boreal chorus frog

(Pseudacris maculata)

               
Conservation Status

IUCN Red List

LC - Least Concern

boreal chorus frog

NatureServe

N5 - Secure

S5 - Secure

Minnesota

not listed

Occurrence

Common and widespread

Habitat

Breeding (March to May): Temporary pools, shallow wetlands, and shallow parts of lakes; always near woodlands.

Summer (May to ??): Grasslands and fields near trees, forest edges, urban areas; all with wetlands nearby.

Lifespan

3 to 5 years

Photo by Bill Reynolds
Size

¾ to 17 16

 

Identification

This is one of the smallest frogs in Minnesota, ¾ to 17 16long at maturity. Females are larger than males.

The body is long and slender. The background color of the upperside is a gradation from a lighter to a darker color; usually tan to brown or reddish-brown, or green to gray. The belly is light brown or cream colored and unmarked. There are three narrow, longitudinal, irregular, stripes of a darker color down the back. The stripes may be more or less broken into a row of spots. Another dark stripe runs from the snout, through the eye, and down the side of the body. The upper lip is white. The male has a dark throat sac.

The legs are short relative to the body. The toe pads are tiny.

 
Voice

This frog is seldom seen but often heard. The distinctive call of the male is a “prreep” lasting one to two seconds and repeated in one to two seconds. It is often compared to running one’s thumb over the fine teeth of a comb. Use an Ace brand (harder plastic) pocket comb and start in the middle. The result, like the call of the frog, is a slow trill ascending over the entire length of the call. They often sing in large groups, suggesting the common name “chorus frog.”

 
Similar
Species

Spring peeper (Pseudacris crucifer) has dark markings on the back that form a distinctive "X" shape.


Tadpole Food

Algae

 
Adult Food

Small insects, spiders, and other invertebrates

 
Life Cycle

Adults overwinter, partially frozen, beneath rocks or logs. They emerge in late March or early April, often while snow and ice are still present. Males call to attract females. Breeding begins immediately and is usually complete by June 1. The female lays small round clusters of 20 to 300 eggs, eventually laying up to 2,500 eggs, on submerged plants. The eggs hatch in 3 to 14 days, and tadpoles transform into adults in 50 to 70 days, depending on the temperature of the water. They live 3 to 5 years.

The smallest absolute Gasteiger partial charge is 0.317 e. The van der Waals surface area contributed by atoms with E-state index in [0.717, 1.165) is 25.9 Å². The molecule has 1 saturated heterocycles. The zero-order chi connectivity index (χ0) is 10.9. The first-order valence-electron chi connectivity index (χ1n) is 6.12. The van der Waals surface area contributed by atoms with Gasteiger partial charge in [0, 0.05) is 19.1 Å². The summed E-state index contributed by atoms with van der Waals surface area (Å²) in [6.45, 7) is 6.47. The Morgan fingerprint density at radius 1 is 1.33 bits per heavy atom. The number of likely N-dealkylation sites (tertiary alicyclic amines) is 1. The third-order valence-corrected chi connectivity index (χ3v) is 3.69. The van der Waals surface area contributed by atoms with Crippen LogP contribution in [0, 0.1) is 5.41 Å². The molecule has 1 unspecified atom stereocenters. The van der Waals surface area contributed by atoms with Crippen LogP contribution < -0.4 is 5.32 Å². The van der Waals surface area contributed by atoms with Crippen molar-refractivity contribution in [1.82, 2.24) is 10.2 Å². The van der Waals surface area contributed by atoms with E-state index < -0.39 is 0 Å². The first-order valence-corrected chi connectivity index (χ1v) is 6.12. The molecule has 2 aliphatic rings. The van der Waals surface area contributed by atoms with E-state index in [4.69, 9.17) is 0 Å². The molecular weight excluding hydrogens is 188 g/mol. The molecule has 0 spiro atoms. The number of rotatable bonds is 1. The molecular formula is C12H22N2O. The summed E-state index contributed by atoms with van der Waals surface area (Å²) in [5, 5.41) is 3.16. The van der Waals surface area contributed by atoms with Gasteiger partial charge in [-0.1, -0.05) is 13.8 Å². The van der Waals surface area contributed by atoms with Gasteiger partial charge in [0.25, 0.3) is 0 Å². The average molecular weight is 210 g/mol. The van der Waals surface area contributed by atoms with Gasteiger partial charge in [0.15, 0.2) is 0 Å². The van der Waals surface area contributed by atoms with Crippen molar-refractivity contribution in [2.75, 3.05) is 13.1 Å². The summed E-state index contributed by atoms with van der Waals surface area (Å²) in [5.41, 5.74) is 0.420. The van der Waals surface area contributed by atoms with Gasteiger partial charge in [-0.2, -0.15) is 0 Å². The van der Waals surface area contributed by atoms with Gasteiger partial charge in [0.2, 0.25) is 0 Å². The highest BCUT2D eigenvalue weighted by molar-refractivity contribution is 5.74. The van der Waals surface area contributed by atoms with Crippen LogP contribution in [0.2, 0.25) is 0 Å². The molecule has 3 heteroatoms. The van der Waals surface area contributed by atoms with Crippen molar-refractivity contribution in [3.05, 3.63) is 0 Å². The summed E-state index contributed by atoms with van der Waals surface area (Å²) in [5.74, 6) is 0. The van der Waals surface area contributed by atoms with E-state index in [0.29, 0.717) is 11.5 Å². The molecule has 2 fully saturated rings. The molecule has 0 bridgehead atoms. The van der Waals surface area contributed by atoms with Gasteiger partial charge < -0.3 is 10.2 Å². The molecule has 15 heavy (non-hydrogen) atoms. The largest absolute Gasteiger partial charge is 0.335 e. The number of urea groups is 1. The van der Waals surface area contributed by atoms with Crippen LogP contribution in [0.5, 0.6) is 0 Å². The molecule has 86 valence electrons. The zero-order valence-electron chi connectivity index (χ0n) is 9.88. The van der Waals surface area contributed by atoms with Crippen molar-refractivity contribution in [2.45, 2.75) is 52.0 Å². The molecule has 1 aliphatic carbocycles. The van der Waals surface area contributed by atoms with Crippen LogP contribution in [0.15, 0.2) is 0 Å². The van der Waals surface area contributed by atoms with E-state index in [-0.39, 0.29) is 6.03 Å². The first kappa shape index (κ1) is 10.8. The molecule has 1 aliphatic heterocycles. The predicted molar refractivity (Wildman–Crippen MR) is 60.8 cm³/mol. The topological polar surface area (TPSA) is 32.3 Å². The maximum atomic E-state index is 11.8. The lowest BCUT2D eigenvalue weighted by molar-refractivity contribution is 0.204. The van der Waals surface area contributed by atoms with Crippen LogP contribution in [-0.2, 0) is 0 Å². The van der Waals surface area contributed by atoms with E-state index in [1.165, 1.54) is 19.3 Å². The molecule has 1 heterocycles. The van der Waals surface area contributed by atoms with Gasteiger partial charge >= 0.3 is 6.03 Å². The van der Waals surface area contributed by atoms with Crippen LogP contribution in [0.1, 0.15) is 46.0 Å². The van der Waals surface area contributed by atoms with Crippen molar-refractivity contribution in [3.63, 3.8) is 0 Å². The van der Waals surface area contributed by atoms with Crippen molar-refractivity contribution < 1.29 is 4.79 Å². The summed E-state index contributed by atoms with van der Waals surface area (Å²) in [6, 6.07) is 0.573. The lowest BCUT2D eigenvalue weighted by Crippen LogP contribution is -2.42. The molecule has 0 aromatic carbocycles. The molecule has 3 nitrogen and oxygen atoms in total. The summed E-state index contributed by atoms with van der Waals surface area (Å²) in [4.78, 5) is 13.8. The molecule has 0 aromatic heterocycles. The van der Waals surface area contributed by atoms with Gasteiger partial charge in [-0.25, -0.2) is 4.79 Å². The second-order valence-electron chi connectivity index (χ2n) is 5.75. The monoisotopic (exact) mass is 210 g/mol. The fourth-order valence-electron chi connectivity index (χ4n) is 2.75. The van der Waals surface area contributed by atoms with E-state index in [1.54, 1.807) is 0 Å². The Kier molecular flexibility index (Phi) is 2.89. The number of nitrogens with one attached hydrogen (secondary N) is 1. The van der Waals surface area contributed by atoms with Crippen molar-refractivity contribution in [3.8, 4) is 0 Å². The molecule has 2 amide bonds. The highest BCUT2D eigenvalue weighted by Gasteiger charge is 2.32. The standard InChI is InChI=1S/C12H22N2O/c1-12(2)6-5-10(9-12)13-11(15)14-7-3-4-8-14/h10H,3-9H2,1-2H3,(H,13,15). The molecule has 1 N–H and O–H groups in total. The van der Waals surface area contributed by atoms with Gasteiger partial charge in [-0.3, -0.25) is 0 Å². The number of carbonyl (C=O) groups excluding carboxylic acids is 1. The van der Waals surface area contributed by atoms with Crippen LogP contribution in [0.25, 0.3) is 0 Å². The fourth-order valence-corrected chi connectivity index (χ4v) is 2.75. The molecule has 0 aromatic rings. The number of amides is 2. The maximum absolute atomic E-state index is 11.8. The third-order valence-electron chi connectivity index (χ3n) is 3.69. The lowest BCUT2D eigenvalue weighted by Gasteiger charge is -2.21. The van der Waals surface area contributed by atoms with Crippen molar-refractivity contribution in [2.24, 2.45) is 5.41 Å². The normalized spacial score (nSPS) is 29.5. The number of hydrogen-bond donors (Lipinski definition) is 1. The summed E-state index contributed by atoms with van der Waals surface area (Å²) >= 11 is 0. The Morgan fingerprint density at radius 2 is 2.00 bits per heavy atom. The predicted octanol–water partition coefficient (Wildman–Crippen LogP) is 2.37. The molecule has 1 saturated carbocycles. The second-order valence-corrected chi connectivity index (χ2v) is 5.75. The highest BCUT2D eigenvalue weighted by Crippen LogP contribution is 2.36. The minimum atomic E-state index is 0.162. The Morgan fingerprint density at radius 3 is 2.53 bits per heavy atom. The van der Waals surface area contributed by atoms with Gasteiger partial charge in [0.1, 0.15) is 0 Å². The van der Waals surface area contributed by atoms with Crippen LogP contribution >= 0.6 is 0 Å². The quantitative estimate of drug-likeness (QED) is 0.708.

Behavior

Males continue to call in June and July, after the breeding season.

With their short legs these frogs are not very acrobatic and do not climb well.


Distribution Distribution Map  

Sources: 6, 7, 11, 12, 24, 29, 73.

This species has been recorded in every county in Minnesota.


Comments

Taxonomy
This species was formerly classified as (Pseudacris triseriata maculata), a subspecies of western chorus frog (Pseudacris triseriata).


Taxonomy

Superorder:

Batrachia (amphibians)

 

Order:

Anura (frogs and toads)

 

Suborder:

Neobatrachia

 

Superfamily:

Hyloidea

 

Family:

Hylidae (tree frogs)

 

Subfamily:

Hylinae

 

Tribe:

Hylini

 
Synonyms

Chorophilus septentrionalis

Hyla canadensis

Hyla triseriata maculata

Hylodes maculatu

Pseudacris nigrita septentrionalis

 
Common
Names

boreal chorus frog


 

 

 

 

 

 

 

 

 

 

 

 

 

 

 

 

 

 

 

       

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Bill Reynolds


  boreal chorus frog   boreal chorus frog

       
       
       

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Slideshows

   
  Pseudacris maculata
Todd Pierson
 
  Pseudacris maculata  
 
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Boreal Chorus Frog

 
     

 

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Other Videos

 
  Boreal Chorus Frog (Pseudacris maculata)
WisCBMnetwork
 
   
 
About

Published on Apr 30, 2012

No description available.

 
     
  Prairie Life: Sounds of Spring
Carl Barrentine
 
   
 
About

Published on May 7, 2013

Male Boreal Chorus Frogs (Pseudacris maculata) begin to sing when ambient temperatures finally bump-up beyond the mid-sixties. Photographed at the Turtle River State Park, North Dakota (07 May 2013). Thanks to Laci Prucinsky for making me aware of the species-level taxonomic change for this small anuran!

 
     
  Calling Boreal Chorus Frogs in Northern Ontario
Petroglyph100
 
   
 
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Published on May 7, 2012

Sounds of calling Boreal Chorus Frogs (Pseudacris maculata) on Lake Superior.

May 5, 2012. Town of Marathon, Thunder Bay District (48.73987, -86.39231)

 
     

 

Camcorder

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